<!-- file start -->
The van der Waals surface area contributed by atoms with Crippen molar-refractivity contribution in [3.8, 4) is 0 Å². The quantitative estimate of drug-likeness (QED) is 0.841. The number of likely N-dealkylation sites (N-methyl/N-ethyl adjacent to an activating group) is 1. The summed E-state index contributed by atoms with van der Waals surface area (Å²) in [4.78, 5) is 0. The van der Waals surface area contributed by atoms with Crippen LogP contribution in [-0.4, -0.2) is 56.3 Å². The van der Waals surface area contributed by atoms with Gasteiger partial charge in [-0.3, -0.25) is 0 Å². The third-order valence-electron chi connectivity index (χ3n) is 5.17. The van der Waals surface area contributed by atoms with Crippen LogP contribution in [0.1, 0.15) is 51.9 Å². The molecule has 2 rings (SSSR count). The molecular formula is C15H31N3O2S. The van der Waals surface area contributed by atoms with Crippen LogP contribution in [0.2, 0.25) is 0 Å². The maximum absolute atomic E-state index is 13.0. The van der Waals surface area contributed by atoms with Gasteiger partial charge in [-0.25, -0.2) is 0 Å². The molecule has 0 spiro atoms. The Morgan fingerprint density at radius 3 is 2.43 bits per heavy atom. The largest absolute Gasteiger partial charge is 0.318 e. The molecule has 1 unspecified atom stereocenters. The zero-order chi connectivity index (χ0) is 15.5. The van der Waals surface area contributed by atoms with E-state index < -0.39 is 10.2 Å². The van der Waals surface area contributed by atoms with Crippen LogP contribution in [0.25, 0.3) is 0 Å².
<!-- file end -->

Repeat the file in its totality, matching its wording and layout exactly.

The van der Waals surface area contributed by atoms with Crippen molar-refractivity contribution in [3.8, 4) is 0 Å². The quantitative estimate of drug-likeness (QED) is 0.841. The number of likely N-dealkylation sites (N-methyl/N-ethyl adjacent to an activating group) is 1. The summed E-state index contributed by atoms with van der Waals surface area (Å²) in [4.78, 5) is 0. The van der Waals surface area contributed by atoms with Crippen LogP contribution in [-0.4, -0.2) is 56.3 Å². The van der Waals surface area contributed by atoms with Gasteiger partial charge in [-0.3, -0.25) is 0 Å². The third-order valence-electron chi connectivity index (χ3n) is 5.17. The van der Waals surface area contributed by atoms with Crippen LogP contribution in [0.1, 0.15) is 51.9 Å². The molecule has 2 rings (SSSR count). The molecular formula is C15H31N3O2S. The van der Waals surface area contributed by atoms with Crippen LogP contribution in [0.2, 0.25) is 0 Å². The maximum absolute atomic E-state index is 13.0. The van der Waals surface area contributed by atoms with Gasteiger partial charge in [-0.25, -0.2) is 0 Å². The molecule has 0 spiro atoms. The Morgan fingerprint density at radius 3 is 2.43 bits per heavy atom. The largest absolute Gasteiger partial charge is 0.318 e. The molecule has 1 unspecified atom stereocenters. The zero-order chi connectivity index (χ0) is 15.5. The van der Waals surface area contributed by atoms with E-state index < -0.39 is 10.2 Å². The van der Waals surface area contributed by atoms with Crippen LogP contribution in [0.25, 0.3) is 0 Å².